- Local moving
- Long-distance moving
- International moving
- White-glove moving
- Arts & antiques protection
- Box delivery
- Piano moving
- TV & audio installation
Our question: Is this moving company worth it?
We start assessing value by requesting a quote from the mover. A quote gives us a breakdown of the company’s fees (hourly rates, truck fees, etc.) and tells us how costs compare to the local and national average.
If a company’s costs are drastically higher than these averages, we can recommend more affordable movers that we’ve also thoroughly vetted. A detailed quote also gives us insight into any additional fees. For example, is packing included, or do you have to pay extra?
Our question: What’s the common user experience for this service?
We look up the mover’s average rating on popular review sites like Yelp, Trustpilot, and Google. Then we read as many reviews as possible to verify the rating and see if any positive or negative themes stand out.
If we notice potential red flags, like lots of damage complaints, we reach out to the customers to see if there’s a cause for concern.
There are also companies who pay people to leave positive reviews. So, if the reviews are glowing, we reach out to reviewers to see if they’re real customers.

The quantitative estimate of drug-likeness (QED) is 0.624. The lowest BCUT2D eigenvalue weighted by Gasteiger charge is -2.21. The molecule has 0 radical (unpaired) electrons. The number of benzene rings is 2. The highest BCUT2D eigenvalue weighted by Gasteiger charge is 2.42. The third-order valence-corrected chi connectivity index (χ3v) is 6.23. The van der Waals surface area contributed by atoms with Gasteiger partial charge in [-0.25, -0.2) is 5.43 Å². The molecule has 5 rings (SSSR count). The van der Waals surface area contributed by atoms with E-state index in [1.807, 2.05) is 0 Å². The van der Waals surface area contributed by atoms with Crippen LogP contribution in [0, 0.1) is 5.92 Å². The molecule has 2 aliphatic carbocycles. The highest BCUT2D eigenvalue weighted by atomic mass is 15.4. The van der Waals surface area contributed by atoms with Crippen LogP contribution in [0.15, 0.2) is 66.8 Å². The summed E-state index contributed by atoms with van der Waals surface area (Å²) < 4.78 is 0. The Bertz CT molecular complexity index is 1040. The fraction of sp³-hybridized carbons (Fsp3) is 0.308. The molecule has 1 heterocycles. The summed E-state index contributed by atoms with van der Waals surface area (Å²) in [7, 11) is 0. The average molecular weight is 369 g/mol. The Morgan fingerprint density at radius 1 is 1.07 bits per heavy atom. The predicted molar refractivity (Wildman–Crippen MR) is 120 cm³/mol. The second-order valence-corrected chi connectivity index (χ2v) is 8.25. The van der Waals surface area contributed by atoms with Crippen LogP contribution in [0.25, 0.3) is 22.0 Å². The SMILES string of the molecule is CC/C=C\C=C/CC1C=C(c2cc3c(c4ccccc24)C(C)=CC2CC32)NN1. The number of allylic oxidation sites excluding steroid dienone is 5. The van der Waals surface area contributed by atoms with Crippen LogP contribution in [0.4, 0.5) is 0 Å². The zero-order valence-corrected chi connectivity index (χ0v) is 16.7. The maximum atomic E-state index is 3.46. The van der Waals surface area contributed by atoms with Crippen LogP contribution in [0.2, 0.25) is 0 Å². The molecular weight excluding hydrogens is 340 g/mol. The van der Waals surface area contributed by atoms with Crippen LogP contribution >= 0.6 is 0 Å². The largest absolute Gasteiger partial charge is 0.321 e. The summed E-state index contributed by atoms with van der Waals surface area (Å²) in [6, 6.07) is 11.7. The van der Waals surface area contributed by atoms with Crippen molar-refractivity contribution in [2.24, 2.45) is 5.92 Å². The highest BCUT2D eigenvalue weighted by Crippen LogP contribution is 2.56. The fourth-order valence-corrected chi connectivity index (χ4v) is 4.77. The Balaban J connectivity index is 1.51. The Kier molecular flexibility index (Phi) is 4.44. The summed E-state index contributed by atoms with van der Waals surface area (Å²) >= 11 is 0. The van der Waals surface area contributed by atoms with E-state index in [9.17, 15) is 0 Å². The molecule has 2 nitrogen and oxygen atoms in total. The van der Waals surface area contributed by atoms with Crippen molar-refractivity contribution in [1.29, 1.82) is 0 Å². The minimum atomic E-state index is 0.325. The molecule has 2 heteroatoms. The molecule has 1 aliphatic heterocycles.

Our question: Is this company a legitimate business?
Unfortunately, moving scams are fairly common. Lots of people have experienced losing their deposit, movers never showing up, and companies outright stealing their personal items.
To check a company’s credibility, we look for things like Department of Transportation registration, active insurance, and licensing with the appropriate state authorities.
Then we look at sites like the Better Business Bureau (BBB) to check the mover’s accreditation, rating, and any unresolved formal complaints against them.
If all the credibility signals check out, then we give the business a high credibility rating. If something seems off, we reach out to the company and former customers for comment.
Our question: How bookable is this moving service?
To check if the company can typically accommodate a customer’s desired moving date, we ask the company how soon we’d be able to move. Then we ask if the date is flexible.
We also comb Department of Transportation records to see how many trucks and drivers the mover has. A small fleet is a sign that the mover has limited capacity. The company might not be able to handle lots of moves during a busy season.